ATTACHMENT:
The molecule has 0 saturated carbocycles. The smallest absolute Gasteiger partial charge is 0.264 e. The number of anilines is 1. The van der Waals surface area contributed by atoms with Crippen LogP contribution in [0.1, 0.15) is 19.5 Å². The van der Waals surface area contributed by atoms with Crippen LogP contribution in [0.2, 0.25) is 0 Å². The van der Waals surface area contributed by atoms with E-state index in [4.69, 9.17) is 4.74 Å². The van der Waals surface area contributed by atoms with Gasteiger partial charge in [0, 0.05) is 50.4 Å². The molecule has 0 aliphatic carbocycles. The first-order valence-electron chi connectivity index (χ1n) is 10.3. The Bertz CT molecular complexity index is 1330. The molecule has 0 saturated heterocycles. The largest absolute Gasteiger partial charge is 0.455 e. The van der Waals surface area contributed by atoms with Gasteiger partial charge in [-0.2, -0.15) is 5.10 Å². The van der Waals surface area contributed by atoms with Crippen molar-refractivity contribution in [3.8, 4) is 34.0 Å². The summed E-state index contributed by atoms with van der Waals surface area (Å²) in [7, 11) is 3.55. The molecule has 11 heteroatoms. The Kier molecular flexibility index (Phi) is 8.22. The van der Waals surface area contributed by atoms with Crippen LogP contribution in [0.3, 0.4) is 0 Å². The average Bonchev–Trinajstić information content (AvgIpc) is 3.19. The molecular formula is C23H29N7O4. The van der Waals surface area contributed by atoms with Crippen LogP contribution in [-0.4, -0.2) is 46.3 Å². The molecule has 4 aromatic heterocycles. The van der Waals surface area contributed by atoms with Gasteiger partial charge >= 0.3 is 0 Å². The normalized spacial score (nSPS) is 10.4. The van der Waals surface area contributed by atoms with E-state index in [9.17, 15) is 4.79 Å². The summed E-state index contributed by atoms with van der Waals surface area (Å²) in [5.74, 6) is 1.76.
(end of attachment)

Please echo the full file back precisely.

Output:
The molecule has 0 saturated carbocycles. The smallest absolute Gasteiger partial charge is 0.264 e. The number of anilines is 1. The van der Waals surface area contributed by atoms with Crippen LogP contribution in [0.1, 0.15) is 19.5 Å². The van der Waals surface area contributed by atoms with Crippen LogP contribution in [0.2, 0.25) is 0 Å². The van der Waals surface area contributed by atoms with E-state index in [4.69, 9.17) is 4.74 Å². The van der Waals surface area contributed by atoms with Gasteiger partial charge in [0, 0.05) is 50.4 Å². The molecule has 0 aliphatic carbocycles. The first-order valence-electron chi connectivity index (χ1n) is 10.3. The Bertz CT molecular complexity index is 1330. The molecule has 0 saturated heterocycles. The largest absolute Gasteiger partial charge is 0.455 e. The van der Waals surface area contributed by atoms with Gasteiger partial charge in [-0.2, -0.15) is 5.10 Å². The van der Waals surface area contributed by atoms with Crippen molar-refractivity contribution in [3.8, 4) is 34.0 Å². The summed E-state index contributed by atoms with van der Waals surface area (Å²) in [7, 11) is 3.55. The molecule has 11 heteroatoms. The Kier molecular flexibility index (Phi) is 8.22. The van der Waals surface area contributed by atoms with Crippen LogP contribution in [0.3, 0.4) is 0 Å². The average Bonchev–Trinajstić information content (AvgIpc) is 3.19. The molecular formula is C23H29N7O4. The van der Waals surface area contributed by atoms with Crippen LogP contribution in [-0.4, -0.2) is 46.3 Å². The molecule has 4 aromatic heterocycles. The van der Waals surface area contributed by atoms with Gasteiger partial charge >= 0.3 is 0 Å². The normalized spacial score (nSPS) is 10.4. The van der Waals surface area contributed by atoms with E-state index in [9.17, 15) is 4.79 Å². The summed E-state index contributed by atoms with van der Waals surface area (Å²) in [5.74, 6) is 1.76.